Freak storm blows mayhem across Colorado
Colorado Department of Transportation officials and avalanche experts say highly unusual storms caused avalanches across the state Tuesday, stretching the department’s resources and leading to extended closures.
Two major avalanches severed the Interstate 70 mountain corridor for much of the day Tuesday. The first, a natural avalanche at about 3 a.m., hit Vail Pass, forcing a full closure. Then at 11 a.m. CDOT purposely triggered an avalanche just west of Eisenhower Tunnel as part of its mitigation work.
Three semis were caught in the natural avalanche on Vail Pass, brought down by the density of the snow, though no injuries resulted. Berthoud Pass also had some slides triggered for mitigation and was reopened by 6 p.m. Tuesday.
Colorado 133 over McClure Pass was closed late Monday afternoon due to the high avalanche danger and not opened until Tuesday afternoon with chain laws in effect for commercial vehicles. With the exception of a pair of lengthy closures on I-70 in Glenwood Canyon last weekend and one on Colorado 13 north of Rifle on Monday, highways in Garfield County have so far been relatively unaffected.
U.S. 6 over Loveland Pass is projected to open on Wednesday after some morning mitigation work. Colorado 65 on the Grand Mesa reopened late Tuesday following mitigation.
While the state’s avalanche mitigation plan doesn’t prioritize areas with ski resorts above those that don’t, many major resorts benefit from being on the I-70 corridor, which is a priority route, Mike Lewis, CDOT deputy executive director, said during a Tuesday afternoon conference call with reporters.
This has been a really unusual event, which has to do with the amount of snow and its water content, said Ethan Greene of the Colorado Avalanche Information Center.
The state has seen heavy precipitation over that last 10 days and significant, heavy snow came in fast over the last 24 to 48 hours, he said.
The high amount of water, from snow and freezing rain, means a huge amount of weight on the snowpack, said Greene.
Monitoring these areas, CDOT crews have been conducting mitigation work by intentionally triggering avalanches above the state’s mountain highways.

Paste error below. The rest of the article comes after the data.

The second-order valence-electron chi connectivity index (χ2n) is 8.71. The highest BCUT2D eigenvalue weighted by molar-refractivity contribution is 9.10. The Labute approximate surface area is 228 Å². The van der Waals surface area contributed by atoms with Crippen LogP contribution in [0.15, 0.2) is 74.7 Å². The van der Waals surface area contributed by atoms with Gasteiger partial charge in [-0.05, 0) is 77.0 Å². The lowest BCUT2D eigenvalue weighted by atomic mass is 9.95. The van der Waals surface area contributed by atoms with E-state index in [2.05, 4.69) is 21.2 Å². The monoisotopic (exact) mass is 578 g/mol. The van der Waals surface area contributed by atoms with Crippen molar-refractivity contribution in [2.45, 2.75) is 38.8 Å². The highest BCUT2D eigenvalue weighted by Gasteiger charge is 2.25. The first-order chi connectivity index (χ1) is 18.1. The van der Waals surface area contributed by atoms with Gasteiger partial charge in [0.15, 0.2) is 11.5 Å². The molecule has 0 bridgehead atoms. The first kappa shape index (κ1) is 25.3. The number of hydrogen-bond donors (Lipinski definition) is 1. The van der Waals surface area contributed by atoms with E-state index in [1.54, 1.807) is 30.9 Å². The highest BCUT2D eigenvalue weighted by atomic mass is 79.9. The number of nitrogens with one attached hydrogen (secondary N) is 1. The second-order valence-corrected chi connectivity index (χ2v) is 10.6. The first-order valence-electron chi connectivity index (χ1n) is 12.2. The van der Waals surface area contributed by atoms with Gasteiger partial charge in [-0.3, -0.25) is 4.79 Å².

Greene said these planned slides do not make an area more likely to produce a natural avalanche later. And though mitigation crews try to structure the slides in a way that they won’t reach the roadway, the recent heavy precipitation has caused many of the triggered slides to cover roads and force lengthy closures.
“It’s the breadth of this storm and how many locations that are in avalanche danger that is pretty atypical,” said Lewis. “This is sort of everywhere, so it definitely stretches our resources. The state’s northern mountains have seen epic snow with high moisture content.”
That density and moisture content of the snow also makes it more difficult to clean up.
Crews can’t use just snowblowers because of all the rocks and debris that came down with the avalanche, he said.
For commercial, recreational or other types of traffic, “We want to keep the roads open as much as we can,” but public safety takes priority, he said.
Lewis had a few pieces of advice for drivers: Be observant, follow your media, CoTrip.org and CDOT for information, plan ahead for trips, drive defensively and make sure you have the proper tires.
People who aren’t paying attention are winding up in wrecks that cause further problems by holding up traffic and plows, he said.
A fuel tanker overturned on the icy I-70 between Dotsero and Gypsum Monday morning caused a day-long closure in that section of the interstate. Numerous other accidents on I-70 led to closures across the mountain corridor throughout Monday.
In Glenwood Canyon and other prone areas, CDOT is also wary of potential rockfalls, a risk heightened by repeated freeze-thaw cycles, said Tracy Trulove, CDOT Region 3 communications manager.
“I would say it’s always on our radar,” said Trulove. “Anytime we get heavy moisture it’s always on our minds.”
And the weather forecast shows that pattern of temperatures hovering above and below freezing to continue.
In the backcountry, the Colorado Avalanche Information Center has nine of its 10 avalanche areas in the state designated as high avalanche danger.
In the meantime, the forecast shows more snow coming through Friday, so more mitigation work will be required, said CDOT officials.
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A report released this month by the Center for Colorado River Studies says that in order to sustainably manage the river in the face of climate change, officials need alternative management paradigms and a different way of thinking compared with the status quo. Estimates about how much water the Upper Colorado River Basin states will use in the future are a problem that needs rethinking, according to the white paper.